A lifeguard’s role on the pool deck is multifaceted. It involves successful navigation of high-stress situations, from
water emergencies to conflict resolution.
Everyday lifeguards are placed in situations where they must work
with patrons and employees to find solutions to any number of
problems. When a situation arises, guards need to react
appropriately and efficiently, with the goal of ensuring a quality
experience for all patrons. The best way to develop these critical
skills is through regular in-service training.
Using real-life scenarios as part of your in-service training is an
effective approach to developing critical thinking skills. Create
scenarios based on common disagreements that occur at your
facility, as well as the more rare, but conceivably destructive,
conflicts that could arise.
When conducting your scenario-based in-service, divide the
lifeguards into groups and assign each group a scenario. Each group
should consist of two lifeguards on duty and one supervisor on the
deck. All other lifeguards will act as patrons or program
participants and will be assigned various roles based on the
scenario. Have each group role-play their assigned scenario to a
point at which the situation is diffused by the lifeguards and
Do not offer advice or assistance while the scenario is being
conducted. This helps your staff members build their critical
thinking and decision-making skills. After each scenario, bring
everyone together to discuss and review the solution presented and
offer possible alternatives.
Following are some examples of scenarios and possible solutions
that can be used as part of your in-service training.
Scenario 1: Swim Testing
Problem: A lifeguard who is not on surveillance
duty approaches a family that has just entered the pool area and
offers to swim-test their children. One parent is immediately
offended by the idea of swim testing. Once the children’s
swimming abilities have been determined, the guard informs the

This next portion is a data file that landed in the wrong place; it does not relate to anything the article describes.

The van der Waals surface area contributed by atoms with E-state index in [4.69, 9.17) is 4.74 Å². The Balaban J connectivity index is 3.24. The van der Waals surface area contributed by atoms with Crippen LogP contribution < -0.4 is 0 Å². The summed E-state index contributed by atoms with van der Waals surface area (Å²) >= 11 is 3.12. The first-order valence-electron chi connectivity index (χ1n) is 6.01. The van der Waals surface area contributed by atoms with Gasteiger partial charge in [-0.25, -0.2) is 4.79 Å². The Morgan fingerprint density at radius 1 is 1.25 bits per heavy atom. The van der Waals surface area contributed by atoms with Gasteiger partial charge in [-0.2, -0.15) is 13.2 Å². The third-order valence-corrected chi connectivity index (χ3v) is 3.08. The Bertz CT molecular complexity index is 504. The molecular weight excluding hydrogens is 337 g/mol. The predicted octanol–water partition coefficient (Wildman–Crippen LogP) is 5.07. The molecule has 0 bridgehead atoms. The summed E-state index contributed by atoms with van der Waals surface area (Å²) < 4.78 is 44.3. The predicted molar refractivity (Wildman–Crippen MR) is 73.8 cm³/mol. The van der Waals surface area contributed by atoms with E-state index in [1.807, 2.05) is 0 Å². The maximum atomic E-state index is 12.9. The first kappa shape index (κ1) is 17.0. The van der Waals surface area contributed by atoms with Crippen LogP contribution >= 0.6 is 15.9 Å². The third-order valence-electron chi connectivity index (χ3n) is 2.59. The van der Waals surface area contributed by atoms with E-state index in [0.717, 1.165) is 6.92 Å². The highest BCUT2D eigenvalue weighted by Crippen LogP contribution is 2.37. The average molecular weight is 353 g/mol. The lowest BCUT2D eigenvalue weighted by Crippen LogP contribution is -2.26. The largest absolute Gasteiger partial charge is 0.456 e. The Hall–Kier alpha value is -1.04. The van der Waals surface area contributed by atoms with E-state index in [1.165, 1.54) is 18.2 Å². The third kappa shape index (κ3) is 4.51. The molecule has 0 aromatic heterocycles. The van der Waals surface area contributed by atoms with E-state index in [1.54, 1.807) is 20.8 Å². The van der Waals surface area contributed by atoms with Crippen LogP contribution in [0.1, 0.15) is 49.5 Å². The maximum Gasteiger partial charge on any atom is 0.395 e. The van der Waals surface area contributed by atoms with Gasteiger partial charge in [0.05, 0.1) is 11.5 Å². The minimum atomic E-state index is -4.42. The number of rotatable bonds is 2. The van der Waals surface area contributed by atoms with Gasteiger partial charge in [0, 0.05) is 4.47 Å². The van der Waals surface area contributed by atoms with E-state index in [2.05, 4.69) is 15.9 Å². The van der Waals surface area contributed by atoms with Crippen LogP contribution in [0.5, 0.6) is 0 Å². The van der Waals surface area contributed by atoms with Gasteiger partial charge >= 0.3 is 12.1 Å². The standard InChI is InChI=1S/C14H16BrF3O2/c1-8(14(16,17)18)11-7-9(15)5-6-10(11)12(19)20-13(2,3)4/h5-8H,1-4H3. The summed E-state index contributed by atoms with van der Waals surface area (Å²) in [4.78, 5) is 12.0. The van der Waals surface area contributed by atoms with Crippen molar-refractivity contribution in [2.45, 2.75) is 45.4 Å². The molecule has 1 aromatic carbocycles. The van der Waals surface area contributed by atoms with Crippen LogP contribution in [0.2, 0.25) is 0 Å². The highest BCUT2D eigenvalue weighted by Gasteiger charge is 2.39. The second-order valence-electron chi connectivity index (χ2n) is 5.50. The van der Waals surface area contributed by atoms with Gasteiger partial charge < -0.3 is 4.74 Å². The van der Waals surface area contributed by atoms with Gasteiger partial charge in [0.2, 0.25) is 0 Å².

parent that the children must stay in the shallow water and be
within arm’s reach of a parent or be in a Coast
Guard-approved life jacket.
The parent becomes angry because he had not intended to swim with
the children, nor does he want them to wear the life jackets.
Possible solution: The lifeguard explains that the
aquatics facility’s No. 1 responsibility is to ensure the
safety of the children and adults in their care and that the swim
assessment is a tool used to identify nonswimmers. This knowledge
enhances the safety of all patrons.
The guard then explains the policy that a child may swim without
the aid of a life jacket if the parent swims with the child and
maintains touch supervision (guard should demonstrate) at all
times. The guard also may encourage the parents to enroll their
children in swim lessons and provide them with the date of when the
next session begins.
Scenario 2: Patron Mad at Lifeguard
Problem: A teenage patron breaks a posted rule by
diving into the shallow end of the pool. The lifeguard on duty
tries to correct the patron’s behavior by using an
appropriate decision-making model. A short time later, the patron
proceeds to break the same rule again and the guard attempts to
correct the behavior a second time. The patron becomes angry and
confronts the lifeguard about his perceived “misuse of
Possible solution: The lifeguard’s first
responsibility in this situation is to continue scanning the water.
In this situation, the guard should call the supervisor on duty for
help by blowing his or her whistle in accordance with the
The supervisor then takes over the situation, allowing the guard to
continue his or her surveillance duties. The role of the supervisor
is to stop further escalation of the situation and to work with the
member to find a resolution.
It’s important to remind your lifeguards that their primary
role is to scan the water and provide for the safety of the
facility patrons. Conflicts on the deck should be handled by a
supervisor or a guard who is not on surveillance duty. At no point
should a staff member have any physical contact with a patron in a
conflict situation. The staff should not physically remove someone
from the pool or the facility. If a situation reaches a point at
which someone is asked to leave the facility and he or she refuses,
the police should be called. A facility has the right to ask
someone to leave the premises if employees believe the individual
is a danger to others or themselves.
In an ideal world, everyone would follow the rules and show mutual
respect toward one another. However, conflict does happen.
Well-trained, professional lifeguards should be able to handle any
situation presented to them.